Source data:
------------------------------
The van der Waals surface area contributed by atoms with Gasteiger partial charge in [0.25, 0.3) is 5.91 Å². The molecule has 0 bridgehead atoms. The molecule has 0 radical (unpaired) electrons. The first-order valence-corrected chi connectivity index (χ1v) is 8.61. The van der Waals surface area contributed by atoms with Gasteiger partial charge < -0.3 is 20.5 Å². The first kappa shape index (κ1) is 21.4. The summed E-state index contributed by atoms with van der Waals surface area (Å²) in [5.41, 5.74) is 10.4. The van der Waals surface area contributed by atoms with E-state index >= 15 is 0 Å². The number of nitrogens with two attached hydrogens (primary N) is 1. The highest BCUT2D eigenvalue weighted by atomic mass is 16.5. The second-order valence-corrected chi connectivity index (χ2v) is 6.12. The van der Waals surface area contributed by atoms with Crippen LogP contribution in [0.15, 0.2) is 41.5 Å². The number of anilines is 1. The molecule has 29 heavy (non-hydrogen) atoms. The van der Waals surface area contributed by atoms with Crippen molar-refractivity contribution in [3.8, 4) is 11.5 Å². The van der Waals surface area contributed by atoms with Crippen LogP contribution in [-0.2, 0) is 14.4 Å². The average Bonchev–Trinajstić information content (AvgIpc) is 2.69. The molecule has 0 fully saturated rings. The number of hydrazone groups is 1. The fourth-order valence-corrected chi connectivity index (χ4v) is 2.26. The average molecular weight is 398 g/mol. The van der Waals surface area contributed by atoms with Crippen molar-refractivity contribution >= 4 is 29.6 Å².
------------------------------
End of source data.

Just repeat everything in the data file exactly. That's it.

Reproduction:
The van der Waals surface area contributed by atoms with Gasteiger partial charge in [0.25, 0.3) is 5.91 Å². The molecule has 0 bridgehead atoms. The molecule has 0 radical (unpaired) electrons. The first-order valence-corrected chi connectivity index (χ1v) is 8.61. The van der Waals surface area contributed by atoms with Gasteiger partial charge < -0.3 is 20.5 Å². The first kappa shape index (κ1) is 21.4. The summed E-state index contributed by atoms with van der Waals surface area (Å²) in [5.41, 5.74) is 10.4. The van der Waals surface area contributed by atoms with E-state index >= 15 is 0 Å². The number of nitrogens with two attached hydrogens (primary N) is 1. The highest BCUT2D eigenvalue weighted by atomic mass is 16.5. The second-order valence-corrected chi connectivity index (χ2v) is 6.12. The van der Waals surface area contributed by atoms with Crippen LogP contribution in [0.15, 0.2) is 41.5 Å². The number of anilines is 1. The molecule has 29 heavy (non-hydrogen) atoms. The van der Waals surface area contributed by atoms with Crippen molar-refractivity contribution in [3.8, 4) is 11.5 Å². The van der Waals surface area contributed by atoms with Crippen LogP contribution in [-0.2, 0) is 14.4 Å². The average Bonchev–Trinajstić information content (AvgIpc) is 2.69. The molecule has 0 fully saturated rings. The number of hydrazone groups is 1. The fourth-order valence-corrected chi connectivity index (χ4v) is 2.26. The average molecular weight is 398 g/mol. The van der Waals surface area contributed by atoms with Crippen molar-refractivity contribution >= 4 is 29.6 Å².